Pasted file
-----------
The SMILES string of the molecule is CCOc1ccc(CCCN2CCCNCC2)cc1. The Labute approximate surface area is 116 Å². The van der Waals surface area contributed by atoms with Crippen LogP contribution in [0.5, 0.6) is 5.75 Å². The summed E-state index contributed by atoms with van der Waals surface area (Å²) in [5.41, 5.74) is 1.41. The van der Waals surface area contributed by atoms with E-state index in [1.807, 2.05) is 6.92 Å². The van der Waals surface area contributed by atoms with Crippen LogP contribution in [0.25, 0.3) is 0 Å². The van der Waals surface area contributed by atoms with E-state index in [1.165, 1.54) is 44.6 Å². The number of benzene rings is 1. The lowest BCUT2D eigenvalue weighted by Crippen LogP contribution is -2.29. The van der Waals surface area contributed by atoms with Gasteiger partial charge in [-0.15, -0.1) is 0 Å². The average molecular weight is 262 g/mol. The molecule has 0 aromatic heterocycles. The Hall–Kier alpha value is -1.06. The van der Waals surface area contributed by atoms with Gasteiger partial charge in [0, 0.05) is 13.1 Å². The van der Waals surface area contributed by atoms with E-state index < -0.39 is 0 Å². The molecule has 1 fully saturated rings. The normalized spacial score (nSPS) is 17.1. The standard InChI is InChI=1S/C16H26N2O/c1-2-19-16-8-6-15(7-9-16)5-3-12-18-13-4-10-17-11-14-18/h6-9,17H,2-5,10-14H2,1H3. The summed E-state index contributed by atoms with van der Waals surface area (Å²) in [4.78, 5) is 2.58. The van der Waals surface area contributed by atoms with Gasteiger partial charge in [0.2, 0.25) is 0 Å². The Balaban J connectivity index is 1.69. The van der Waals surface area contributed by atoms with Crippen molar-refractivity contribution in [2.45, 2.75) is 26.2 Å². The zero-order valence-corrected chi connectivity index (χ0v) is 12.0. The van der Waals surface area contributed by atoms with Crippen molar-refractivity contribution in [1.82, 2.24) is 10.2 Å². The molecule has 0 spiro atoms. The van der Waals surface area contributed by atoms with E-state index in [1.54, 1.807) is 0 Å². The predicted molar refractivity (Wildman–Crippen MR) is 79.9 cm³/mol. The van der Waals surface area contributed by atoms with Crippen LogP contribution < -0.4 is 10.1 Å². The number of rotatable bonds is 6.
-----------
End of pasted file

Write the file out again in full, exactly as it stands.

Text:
The SMILES string of the molecule is CCOc1ccc(CCCN2CCCNCC2)cc1. The Labute approximate surface area is 116 Å². The van der Waals surface area contributed by atoms with Crippen LogP contribution in [0.5, 0.6) is 5.75 Å². The summed E-state index contributed by atoms with van der Waals surface area (Å²) in [5.41, 5.74) is 1.41. The van der Waals surface area contributed by atoms with E-state index in [1.807, 2.05) is 6.92 Å². The van der Waals surface area contributed by atoms with Crippen LogP contribution in [0.25, 0.3) is 0 Å². The van der Waals surface area contributed by atoms with E-state index in [1.165, 1.54) is 44.6 Å². The number of benzene rings is 1. The lowest BCUT2D eigenvalue weighted by Crippen LogP contribution is -2.29. The van der Waals surface area contributed by atoms with Gasteiger partial charge in [-0.15, -0.1) is 0 Å². The average molecular weight is 262 g/mol. The molecule has 0 aromatic heterocycles. The Hall–Kier alpha value is -1.06. The van der Waals surface area contributed by atoms with Gasteiger partial charge in [0, 0.05) is 13.1 Å². The van der Waals surface area contributed by atoms with E-state index < -0.39 is 0 Å². The molecule has 1 fully saturated rings. The normalized spacial score (nSPS) is 17.1. The standard InChI is InChI=1S/C16H26N2O/c1-2-19-16-8-6-15(7-9-16)5-3-12-18-13-4-10-17-11-14-18/h6-9,17H,2-5,10-14H2,1H3. The summed E-state index contributed by atoms with van der Waals surface area (Å²) in [4.78, 5) is 2.58. The van der Waals surface area contributed by atoms with Gasteiger partial charge in [0.2, 0.25) is 0 Å². The Balaban J connectivity index is 1.69. The van der Waals surface area contributed by atoms with Crippen molar-refractivity contribution in [2.45, 2.75) is 26.2 Å². The zero-order valence-corrected chi connectivity index (χ0v) is 12.0. The van der Waals surface area contributed by atoms with Crippen molar-refractivity contribution in [1.82, 2.24) is 10.2 Å². The molecule has 0 spiro atoms. The van der Waals surface area contributed by atoms with E-state index in [1.54, 1.807) is 0 Å². The predicted molar refractivity (Wildman–Crippen MR) is 79.9 cm³/mol. The van der Waals surface area contributed by atoms with Crippen LogP contribution < -0.4 is 10.1 Å². The number of rotatable bonds is 6.